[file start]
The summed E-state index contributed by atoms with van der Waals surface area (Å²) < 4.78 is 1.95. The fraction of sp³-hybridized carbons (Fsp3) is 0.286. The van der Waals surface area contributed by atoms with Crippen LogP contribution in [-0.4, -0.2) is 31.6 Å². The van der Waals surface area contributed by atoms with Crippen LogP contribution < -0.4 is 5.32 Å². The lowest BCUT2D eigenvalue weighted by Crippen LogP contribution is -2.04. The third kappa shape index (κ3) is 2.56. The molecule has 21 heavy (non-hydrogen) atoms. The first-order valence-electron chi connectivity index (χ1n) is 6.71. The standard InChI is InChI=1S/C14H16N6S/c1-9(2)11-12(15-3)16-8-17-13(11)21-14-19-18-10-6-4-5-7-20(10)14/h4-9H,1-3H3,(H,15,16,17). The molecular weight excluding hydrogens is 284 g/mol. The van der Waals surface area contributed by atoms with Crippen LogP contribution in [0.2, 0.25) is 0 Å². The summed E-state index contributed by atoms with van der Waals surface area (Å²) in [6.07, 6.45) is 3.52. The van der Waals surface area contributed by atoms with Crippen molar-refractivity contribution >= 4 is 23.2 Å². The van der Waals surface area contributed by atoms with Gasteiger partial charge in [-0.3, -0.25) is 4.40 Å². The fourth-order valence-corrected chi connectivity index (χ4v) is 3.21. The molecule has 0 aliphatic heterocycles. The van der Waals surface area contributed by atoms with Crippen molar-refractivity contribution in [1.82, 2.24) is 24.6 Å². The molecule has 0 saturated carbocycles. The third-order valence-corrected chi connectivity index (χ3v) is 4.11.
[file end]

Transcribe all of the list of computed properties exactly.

The summed E-state index contributed by atoms with van der Waals surface area (Å²) < 4.78 is 1.95. The fraction of sp³-hybridized carbons (Fsp3) is 0.286. The van der Waals surface area contributed by atoms with Crippen LogP contribution in [-0.4, -0.2) is 31.6 Å². The van der Waals surface area contributed by atoms with Crippen LogP contribution < -0.4 is 5.32 Å². The lowest BCUT2D eigenvalue weighted by Crippen LogP contribution is -2.04. The third kappa shape index (κ3) is 2.56. The molecule has 21 heavy (non-hydrogen) atoms. The first-order valence-electron chi connectivity index (χ1n) is 6.71. The standard InChI is InChI=1S/C14H16N6S/c1-9(2)11-12(15-3)16-8-17-13(11)21-14-19-18-10-6-4-5-7-20(10)14/h4-9H,1-3H3,(H,15,16,17). The molecular weight excluding hydrogens is 284 g/mol. The van der Waals surface area contributed by atoms with Crippen LogP contribution in [0.2, 0.25) is 0 Å². The summed E-state index contributed by atoms with van der Waals surface area (Å²) in [6.07, 6.45) is 3.52. The van der Waals surface area contributed by atoms with Crippen molar-refractivity contribution >= 4 is 23.2 Å². The van der Waals surface area contributed by atoms with Gasteiger partial charge in [-0.3, -0.25) is 4.40 Å². The fourth-order valence-corrected chi connectivity index (χ4v) is 3.21. The molecule has 0 aliphatic heterocycles. The van der Waals surface area contributed by atoms with Crippen molar-refractivity contribution in [1.82, 2.24) is 24.6 Å². The molecule has 0 saturated carbocycles. The third-order valence-corrected chi connectivity index (χ3v) is 4.11.